Space debris is waste left by humans from their missions into outer space. These include derelict satellites, fragments of satellites, dirt left by space rockets and abandoned rocket stages.
Brona argues that the amount of space junk is increasing, especially in low Earth orbit. There are said to be 20,000 large objects, hundreds of thousands of objects smaller than 10cm and over 200 million objects smaller than 1cm. All of this debris poses a risk to space missions. It also threatens the whole global telecommunications system which could lose us access to a market worth trillions of USD. That is why it is important to remove space debris.
There are said to be 20,000 large objects, hundreds of thousands of objects smaller than 10cm and over 200 million objects smaller than 1cm
There are two types of companies interested in this sector. The first are companies wanting to observe and research Space to locate space junk. The others are companies which have started to specialize in systems meant to remove the junk from the Earth’s orbit. “These can be both systems using laser beams to burn smaller junk, but also robotic systems travelling around the orbit and removing larger debris,” Brona explains.
Although the USA is the leader in this initiative, Europe has also recognized its importance. France, Germany, Spain, the UK and Italy are operating as part of the Space Surveillance and Tracking European Consortium meant to address this issue. Poland would also like to join this initiative. “We are currently on the final stretch to join this research-executive European consortium,” Brona says.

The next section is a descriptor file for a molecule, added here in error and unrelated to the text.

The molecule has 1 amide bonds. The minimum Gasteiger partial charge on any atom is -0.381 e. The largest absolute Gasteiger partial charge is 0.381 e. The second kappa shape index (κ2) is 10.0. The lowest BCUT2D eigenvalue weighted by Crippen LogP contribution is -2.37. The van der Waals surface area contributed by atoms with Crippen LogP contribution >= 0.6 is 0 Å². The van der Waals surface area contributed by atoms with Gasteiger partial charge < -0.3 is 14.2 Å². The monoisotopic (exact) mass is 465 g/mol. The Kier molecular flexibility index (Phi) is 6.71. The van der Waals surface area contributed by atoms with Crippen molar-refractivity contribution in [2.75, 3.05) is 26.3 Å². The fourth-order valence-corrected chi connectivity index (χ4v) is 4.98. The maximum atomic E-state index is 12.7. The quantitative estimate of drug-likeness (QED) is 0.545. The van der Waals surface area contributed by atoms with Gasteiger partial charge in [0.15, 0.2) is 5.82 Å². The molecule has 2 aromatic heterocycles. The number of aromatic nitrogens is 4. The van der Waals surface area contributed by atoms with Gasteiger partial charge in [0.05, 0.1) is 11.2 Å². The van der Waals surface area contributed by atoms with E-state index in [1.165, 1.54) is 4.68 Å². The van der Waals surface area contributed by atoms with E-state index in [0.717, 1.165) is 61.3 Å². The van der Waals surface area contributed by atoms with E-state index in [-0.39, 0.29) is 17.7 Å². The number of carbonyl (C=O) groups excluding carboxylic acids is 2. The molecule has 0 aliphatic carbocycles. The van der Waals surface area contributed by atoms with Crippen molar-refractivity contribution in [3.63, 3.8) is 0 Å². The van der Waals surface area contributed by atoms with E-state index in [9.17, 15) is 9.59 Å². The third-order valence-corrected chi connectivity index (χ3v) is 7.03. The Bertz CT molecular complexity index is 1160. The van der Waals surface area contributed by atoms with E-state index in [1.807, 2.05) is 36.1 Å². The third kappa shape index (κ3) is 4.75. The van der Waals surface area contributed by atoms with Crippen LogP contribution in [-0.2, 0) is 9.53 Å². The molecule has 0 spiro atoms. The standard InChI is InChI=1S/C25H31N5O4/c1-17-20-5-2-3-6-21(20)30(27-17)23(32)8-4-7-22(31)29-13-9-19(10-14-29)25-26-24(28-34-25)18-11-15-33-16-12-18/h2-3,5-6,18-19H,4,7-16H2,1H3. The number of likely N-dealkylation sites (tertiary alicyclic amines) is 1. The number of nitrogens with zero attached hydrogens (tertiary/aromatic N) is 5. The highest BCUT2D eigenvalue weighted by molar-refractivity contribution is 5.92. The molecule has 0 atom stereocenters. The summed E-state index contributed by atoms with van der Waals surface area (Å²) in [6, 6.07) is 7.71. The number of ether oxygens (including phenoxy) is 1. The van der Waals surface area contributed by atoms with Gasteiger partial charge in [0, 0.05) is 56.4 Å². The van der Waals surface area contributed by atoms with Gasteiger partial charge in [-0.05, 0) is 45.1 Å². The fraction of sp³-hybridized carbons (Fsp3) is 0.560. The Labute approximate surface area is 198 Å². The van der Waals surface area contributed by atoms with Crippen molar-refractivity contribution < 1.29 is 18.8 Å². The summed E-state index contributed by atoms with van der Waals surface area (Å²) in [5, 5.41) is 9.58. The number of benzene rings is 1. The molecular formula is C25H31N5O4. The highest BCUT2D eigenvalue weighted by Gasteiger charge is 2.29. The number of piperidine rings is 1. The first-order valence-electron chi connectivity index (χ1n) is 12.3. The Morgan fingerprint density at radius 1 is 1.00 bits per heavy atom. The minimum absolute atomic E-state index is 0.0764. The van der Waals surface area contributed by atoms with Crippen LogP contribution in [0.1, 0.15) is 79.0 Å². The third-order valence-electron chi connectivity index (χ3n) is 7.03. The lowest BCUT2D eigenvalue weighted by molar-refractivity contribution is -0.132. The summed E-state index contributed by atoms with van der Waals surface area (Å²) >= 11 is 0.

Brona is also happy that Polish companies are not looking to compete in developed cosmic areas: “they are trying to surface in sectors which are only starting to develop on the global market.”
The Polish satellite PW-Sat2 which was to launch on Monday as part of this space debris clearing initiative was created by students from the Warsaw University of Technology.
On Sunday, SpaceX revealed on twitter that the launch is cancelled “to conduct additional pre-flight inspections. Once complete, we will confirm a new launch date.”